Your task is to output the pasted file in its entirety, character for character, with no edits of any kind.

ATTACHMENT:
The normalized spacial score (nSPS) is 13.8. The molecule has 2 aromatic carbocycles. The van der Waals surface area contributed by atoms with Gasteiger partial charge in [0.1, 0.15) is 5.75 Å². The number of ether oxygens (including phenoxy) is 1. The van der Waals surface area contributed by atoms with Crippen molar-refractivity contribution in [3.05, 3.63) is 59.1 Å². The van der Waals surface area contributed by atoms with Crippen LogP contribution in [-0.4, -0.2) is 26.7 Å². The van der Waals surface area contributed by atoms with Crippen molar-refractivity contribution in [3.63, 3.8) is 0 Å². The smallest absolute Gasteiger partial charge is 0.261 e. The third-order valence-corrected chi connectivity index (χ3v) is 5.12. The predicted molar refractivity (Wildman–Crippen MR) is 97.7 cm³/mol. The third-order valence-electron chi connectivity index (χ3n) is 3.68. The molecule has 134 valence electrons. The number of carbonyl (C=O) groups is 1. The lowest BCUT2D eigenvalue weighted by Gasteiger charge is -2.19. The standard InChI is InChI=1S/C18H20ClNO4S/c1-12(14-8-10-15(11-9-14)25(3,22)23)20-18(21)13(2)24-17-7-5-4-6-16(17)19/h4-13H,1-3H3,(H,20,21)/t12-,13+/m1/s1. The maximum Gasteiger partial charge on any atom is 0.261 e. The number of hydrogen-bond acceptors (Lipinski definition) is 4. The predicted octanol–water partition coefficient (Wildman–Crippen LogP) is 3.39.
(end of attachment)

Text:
The normalized spacial score (nSPS) is 13.8. The molecule has 2 aromatic carbocycles. The van der Waals surface area contributed by atoms with Gasteiger partial charge in [0.1, 0.15) is 5.75 Å². The number of ether oxygens (including phenoxy) is 1. The van der Waals surface area contributed by atoms with Crippen molar-refractivity contribution in [3.05, 3.63) is 59.1 Å². The van der Waals surface area contributed by atoms with Crippen LogP contribution in [-0.4, -0.2) is 26.7 Å². The van der Waals surface area contributed by atoms with Crippen molar-refractivity contribution in [3.63, 3.8) is 0 Å². The smallest absolute Gasteiger partial charge is 0.261 e. The third-order valence-corrected chi connectivity index (χ3v) is 5.12. The predicted molar refractivity (Wildman–Crippen MR) is 97.7 cm³/mol. The third-order valence-electron chi connectivity index (χ3n) is 3.68. The molecule has 134 valence electrons. The number of carbonyl (C=O) groups is 1. The lowest BCUT2D eigenvalue weighted by Gasteiger charge is -2.19. The standard InChI is InChI=1S/C18H20ClNO4S/c1-12(14-8-10-15(11-9-14)25(3,22)23)20-18(21)13(2)24-17-7-5-4-6-16(17)19/h4-13H,1-3H3,(H,20,21)/t12-,13+/m1/s1. The maximum Gasteiger partial charge on any atom is 0.261 e. The number of hydrogen-bond acceptors (Lipinski definition) is 4. The predicted octanol–water partition coefficient (Wildman–Crippen LogP) is 3.39.